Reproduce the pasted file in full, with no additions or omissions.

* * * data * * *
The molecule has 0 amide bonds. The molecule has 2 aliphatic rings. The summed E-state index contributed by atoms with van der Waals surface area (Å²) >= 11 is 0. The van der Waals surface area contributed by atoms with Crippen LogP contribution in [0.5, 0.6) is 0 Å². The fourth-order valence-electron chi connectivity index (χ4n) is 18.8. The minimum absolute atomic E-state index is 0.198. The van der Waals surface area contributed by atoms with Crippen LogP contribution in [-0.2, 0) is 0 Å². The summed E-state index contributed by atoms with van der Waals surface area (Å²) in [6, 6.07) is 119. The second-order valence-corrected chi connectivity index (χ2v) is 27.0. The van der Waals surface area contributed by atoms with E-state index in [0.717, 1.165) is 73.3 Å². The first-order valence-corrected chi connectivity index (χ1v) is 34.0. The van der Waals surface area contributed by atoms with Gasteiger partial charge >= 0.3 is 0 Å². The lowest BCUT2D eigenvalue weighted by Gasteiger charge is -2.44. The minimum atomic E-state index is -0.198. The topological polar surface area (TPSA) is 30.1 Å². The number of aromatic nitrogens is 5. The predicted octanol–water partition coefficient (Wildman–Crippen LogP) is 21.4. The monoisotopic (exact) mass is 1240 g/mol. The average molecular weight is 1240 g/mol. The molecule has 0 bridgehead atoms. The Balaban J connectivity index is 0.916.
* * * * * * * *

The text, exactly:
The molecule has 0 amide bonds. The molecule has 2 aliphatic rings. The summed E-state index contributed by atoms with van der Waals surface area (Å²) >= 11 is 0. The van der Waals surface area contributed by atoms with Crippen LogP contribution in [0.5, 0.6) is 0 Å². The fourth-order valence-electron chi connectivity index (χ4n) is 18.8. The minimum absolute atomic E-state index is 0.198. The van der Waals surface area contributed by atoms with Crippen LogP contribution in [-0.2, 0) is 0 Å². The summed E-state index contributed by atoms with van der Waals surface area (Å²) in [6, 6.07) is 119. The second-order valence-corrected chi connectivity index (χ2v) is 27.0. The van der Waals surface area contributed by atoms with E-state index in [0.717, 1.165) is 73.3 Å². The first-order valence-corrected chi connectivity index (χ1v) is 34.0. The van der Waals surface area contributed by atoms with Gasteiger partial charge >= 0.3 is 0 Å². The lowest BCUT2D eigenvalue weighted by Gasteiger charge is -2.44. The minimum atomic E-state index is -0.198. The topological polar surface area (TPSA) is 30.1 Å². The number of aromatic nitrogens is 5. The predicted octanol–water partition coefficient (Wildman–Crippen LogP) is 21.4. The monoisotopic (exact) mass is 1240 g/mol. The average molecular weight is 1240 g/mol. The molecule has 0 bridgehead atoms. The Balaban J connectivity index is 0.916.